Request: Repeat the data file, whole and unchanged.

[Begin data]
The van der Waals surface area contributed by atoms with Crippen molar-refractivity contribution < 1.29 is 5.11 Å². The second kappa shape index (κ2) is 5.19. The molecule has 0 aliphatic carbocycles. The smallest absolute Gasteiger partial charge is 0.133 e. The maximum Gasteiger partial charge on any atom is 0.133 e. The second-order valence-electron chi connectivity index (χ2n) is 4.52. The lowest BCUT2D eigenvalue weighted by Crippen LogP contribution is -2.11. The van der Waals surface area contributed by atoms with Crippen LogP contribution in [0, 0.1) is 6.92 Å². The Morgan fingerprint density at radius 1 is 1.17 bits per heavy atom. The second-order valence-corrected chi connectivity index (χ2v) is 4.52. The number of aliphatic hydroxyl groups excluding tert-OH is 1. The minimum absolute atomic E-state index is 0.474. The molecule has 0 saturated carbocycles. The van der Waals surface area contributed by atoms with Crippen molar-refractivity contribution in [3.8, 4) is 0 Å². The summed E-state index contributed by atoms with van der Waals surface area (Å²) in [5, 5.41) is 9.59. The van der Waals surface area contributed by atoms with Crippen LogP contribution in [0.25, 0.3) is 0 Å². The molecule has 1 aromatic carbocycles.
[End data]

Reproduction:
The van der Waals surface area contributed by atoms with Crippen molar-refractivity contribution < 1.29 is 5.11 Å². The second kappa shape index (κ2) is 5.19. The molecule has 0 aliphatic carbocycles. The smallest absolute Gasteiger partial charge is 0.133 e. The maximum Gasteiger partial charge on any atom is 0.133 e. The second-order valence-electron chi connectivity index (χ2n) is 4.52. The lowest BCUT2D eigenvalue weighted by Crippen LogP contribution is -2.11. The van der Waals surface area contributed by atoms with Crippen LogP contribution in [0, 0.1) is 6.92 Å². The Morgan fingerprint density at radius 1 is 1.17 bits per heavy atom. The second-order valence-corrected chi connectivity index (χ2v) is 4.52. The number of aliphatic hydroxyl groups excluding tert-OH is 1. The minimum absolute atomic E-state index is 0.474. The molecule has 0 saturated carbocycles. The van der Waals surface area contributed by atoms with Crippen molar-refractivity contribution in [3.8, 4) is 0 Å². The summed E-state index contributed by atoms with van der Waals surface area (Å²) in [5, 5.41) is 9.59. The van der Waals surface area contributed by atoms with Crippen LogP contribution in [0.25, 0.3) is 0 Å². The molecule has 1 aromatic carbocycles.